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Goat production guide – Part 5: Turn your goat farming into a commercial business

Transforming from a subsistence or emerging farmer into a commercial farmer does not only mean that you will be working with higher volumes, but it also requires you to adapt your management practices to enable you to stay in control of your growing flock.

Some general management practices will be discussed here, namely condition scoring, ear tagging and record keeping. This will ease your way in expanding to become a commercial farmer.

An ear tag applicator such as this one can be used to tag each goat so that all the relevant information can be displayed.

Condition scoring

Farmers should be concerned with the body condition of their breeding animals. The term body condition refers to the body fat content of an animal.

Ewes should neither be allowed to become too thin nor too fat. Failure in reproduction, low twinning rates and low weaning rates will result if ewes are too thin. Overly fat ewes can suffer pregnancy toxaemia, but fat ewes are rarely a problem.

This is a standard way of assessing the condition of individual goats on a scale of 1 to 5, where 1 is very thin and 5 is obese. It is a way of telling whether your goats are getting too little feed or too much.

A condition score of 3 is ideal for weaning, breeding, and kidding.

You assess three different things:

•Backbone

•Rib cage

•Loin eye area (either side of the backbone above the tail).

Farmers can choose between either metal or plastic ear tags for their goats. Some choose to use both as an added measure in case one of the tags fall off.

Ear tagging

A simple system for giving your goats ear tag numbers:

•Decide on a letter for each year. For example: 2014 is A, 2015 is B, 2016 is C

•Then give each kid born that year a number – so A1, A2, A3, A4, et cetera. It is easy to sort goats when ewes and rams are given different coloured tags.

A goat’s age can easily be determined by checking its teeth. A young goat has “baby teeth” before the permanent incisors emerge, while an adult goat shows permanent incisors.

Record keeping

To be able to manage your goats, you need some basic system of record keeping. Your system should be able to give you the following information:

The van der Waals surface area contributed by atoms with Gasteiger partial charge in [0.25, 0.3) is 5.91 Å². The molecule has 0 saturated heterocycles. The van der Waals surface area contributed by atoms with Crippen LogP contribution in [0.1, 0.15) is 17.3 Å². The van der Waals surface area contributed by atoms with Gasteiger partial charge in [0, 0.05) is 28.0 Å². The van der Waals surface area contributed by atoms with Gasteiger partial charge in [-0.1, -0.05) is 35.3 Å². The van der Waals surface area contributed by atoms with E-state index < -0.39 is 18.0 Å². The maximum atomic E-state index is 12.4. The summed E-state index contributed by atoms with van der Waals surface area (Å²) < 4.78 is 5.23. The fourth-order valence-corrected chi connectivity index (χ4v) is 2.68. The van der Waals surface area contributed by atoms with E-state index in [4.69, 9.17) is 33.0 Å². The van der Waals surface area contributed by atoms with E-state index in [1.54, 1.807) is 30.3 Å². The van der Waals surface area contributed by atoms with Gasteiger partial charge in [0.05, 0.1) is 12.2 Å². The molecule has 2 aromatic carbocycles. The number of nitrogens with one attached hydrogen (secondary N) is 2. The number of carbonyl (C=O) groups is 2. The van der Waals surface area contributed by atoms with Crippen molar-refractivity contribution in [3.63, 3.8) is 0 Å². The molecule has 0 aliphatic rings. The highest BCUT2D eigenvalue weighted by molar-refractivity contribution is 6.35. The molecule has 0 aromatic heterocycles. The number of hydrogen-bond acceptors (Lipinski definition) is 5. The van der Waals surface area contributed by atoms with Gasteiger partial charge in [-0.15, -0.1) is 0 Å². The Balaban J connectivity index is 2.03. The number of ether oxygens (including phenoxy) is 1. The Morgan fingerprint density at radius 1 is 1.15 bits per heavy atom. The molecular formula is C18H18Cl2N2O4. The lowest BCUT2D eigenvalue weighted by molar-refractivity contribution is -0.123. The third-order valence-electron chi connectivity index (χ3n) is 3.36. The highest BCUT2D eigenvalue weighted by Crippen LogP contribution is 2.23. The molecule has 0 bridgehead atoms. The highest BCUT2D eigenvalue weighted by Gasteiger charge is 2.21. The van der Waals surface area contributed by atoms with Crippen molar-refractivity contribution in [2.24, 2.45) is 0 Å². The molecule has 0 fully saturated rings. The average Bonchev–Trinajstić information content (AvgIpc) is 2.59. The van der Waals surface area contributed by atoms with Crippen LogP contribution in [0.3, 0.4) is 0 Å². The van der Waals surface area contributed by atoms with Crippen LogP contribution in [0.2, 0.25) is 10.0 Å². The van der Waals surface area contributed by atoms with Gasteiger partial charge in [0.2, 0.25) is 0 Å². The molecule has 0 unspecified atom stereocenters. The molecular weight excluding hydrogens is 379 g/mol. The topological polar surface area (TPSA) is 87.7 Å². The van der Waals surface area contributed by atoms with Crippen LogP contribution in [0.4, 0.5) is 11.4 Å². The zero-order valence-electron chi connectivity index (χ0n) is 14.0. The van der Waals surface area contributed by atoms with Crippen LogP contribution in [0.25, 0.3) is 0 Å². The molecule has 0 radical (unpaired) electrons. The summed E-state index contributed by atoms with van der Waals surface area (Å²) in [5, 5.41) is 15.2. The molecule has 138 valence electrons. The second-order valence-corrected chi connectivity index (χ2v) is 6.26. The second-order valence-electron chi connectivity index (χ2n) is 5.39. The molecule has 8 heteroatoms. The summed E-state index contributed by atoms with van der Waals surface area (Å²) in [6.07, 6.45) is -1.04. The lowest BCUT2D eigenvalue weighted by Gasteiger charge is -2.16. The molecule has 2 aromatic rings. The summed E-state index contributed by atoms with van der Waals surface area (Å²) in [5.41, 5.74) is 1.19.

•The exact number of goats that you have (broken down into different age categories)

•The dates when your ewes gave birth and the number of kids born

•The number of goats that die (and the age when they die and cause of death)

•The exact goats that have been treated (for what and with what)

•Information on the mother of any particular kid

•When a particular ram was brought into the herd

•The age of any particular goat (the year it was born)

•The number of goats sold, time when they were sold and prices obtained.

General animal health programme according to age.

Checking age of goat

The age of goats can be determined by looking at their teeth:

•The first permanent incisors come through at approximately 15 months of age – thus the goat will show 2 teeth.

•The next two incisors come through at 21 to 24 months of age – thus the goat will have 4 teeth.

•The next two incisors come through at approximately 30 months of age – thus the goat will have 6 teeth.

•The last two teeth come through at approximately 36 months of age – thus the goat will have 8 teeth (it is said to be full-mouthed at this stage).

General animal health programme in accordance with the season.

Treatment calendar (including vaccination)

This programme needs to be tried and adapted where necessary because of the unique conditions of any particular site. General animal health programmes structured according to the goats’ age or the season can be followed.

The information in this article is credited to Mdukatshani, Heifer International South Africa and the KwaZulu-Natal Department of Agriculture and Rural Development who published the Goat Production Handbook in 2015.

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